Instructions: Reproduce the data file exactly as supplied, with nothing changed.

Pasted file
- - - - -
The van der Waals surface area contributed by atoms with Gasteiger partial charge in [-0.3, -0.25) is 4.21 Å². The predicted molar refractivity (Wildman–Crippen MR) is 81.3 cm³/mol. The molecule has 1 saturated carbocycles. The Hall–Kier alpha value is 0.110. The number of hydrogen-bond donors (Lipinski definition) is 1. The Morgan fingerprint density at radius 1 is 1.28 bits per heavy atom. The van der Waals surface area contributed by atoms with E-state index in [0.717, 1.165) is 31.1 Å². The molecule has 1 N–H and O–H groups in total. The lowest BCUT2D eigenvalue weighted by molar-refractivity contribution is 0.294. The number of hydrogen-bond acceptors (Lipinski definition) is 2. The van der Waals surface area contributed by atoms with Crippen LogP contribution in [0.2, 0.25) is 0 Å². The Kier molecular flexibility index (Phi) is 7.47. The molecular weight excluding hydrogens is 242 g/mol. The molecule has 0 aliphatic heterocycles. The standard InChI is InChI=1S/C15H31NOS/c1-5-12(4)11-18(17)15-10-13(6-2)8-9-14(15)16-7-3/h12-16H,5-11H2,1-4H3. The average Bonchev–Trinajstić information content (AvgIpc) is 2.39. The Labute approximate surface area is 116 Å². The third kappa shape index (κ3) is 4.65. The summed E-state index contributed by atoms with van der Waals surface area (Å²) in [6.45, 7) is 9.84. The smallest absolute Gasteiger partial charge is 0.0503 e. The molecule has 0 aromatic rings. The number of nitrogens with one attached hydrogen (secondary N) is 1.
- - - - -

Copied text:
The van der Waals surface area contributed by atoms with Gasteiger partial charge in [-0.3, -0.25) is 4.21 Å². The predicted molar refractivity (Wildman–Crippen MR) is 81.3 cm³/mol. The molecule has 1 saturated carbocycles. The Hall–Kier alpha value is 0.110. The number of hydrogen-bond donors (Lipinski definition) is 1. The Morgan fingerprint density at radius 1 is 1.28 bits per heavy atom. The van der Waals surface area contributed by atoms with E-state index in [0.717, 1.165) is 31.1 Å². The molecule has 1 N–H and O–H groups in total. The lowest BCUT2D eigenvalue weighted by molar-refractivity contribution is 0.294. The number of hydrogen-bond acceptors (Lipinski definition) is 2. The van der Waals surface area contributed by atoms with Crippen LogP contribution in [0.2, 0.25) is 0 Å². The Kier molecular flexibility index (Phi) is 7.47. The molecular weight excluding hydrogens is 242 g/mol. The molecule has 0 aliphatic heterocycles. The standard InChI is InChI=1S/C15H31NOS/c1-5-12(4)11-18(17)15-10-13(6-2)8-9-14(15)16-7-3/h12-16H,5-11H2,1-4H3. The average Bonchev–Trinajstić information content (AvgIpc) is 2.39. The Labute approximate surface area is 116 Å². The third kappa shape index (κ3) is 4.65. The summed E-state index contributed by atoms with van der Waals surface area (Å²) in [6.45, 7) is 9.84. The smallest absolute Gasteiger partial charge is 0.0503 e. The molecule has 0 aromatic rings. The number of nitrogens with one attached hydrogen (secondary N) is 1.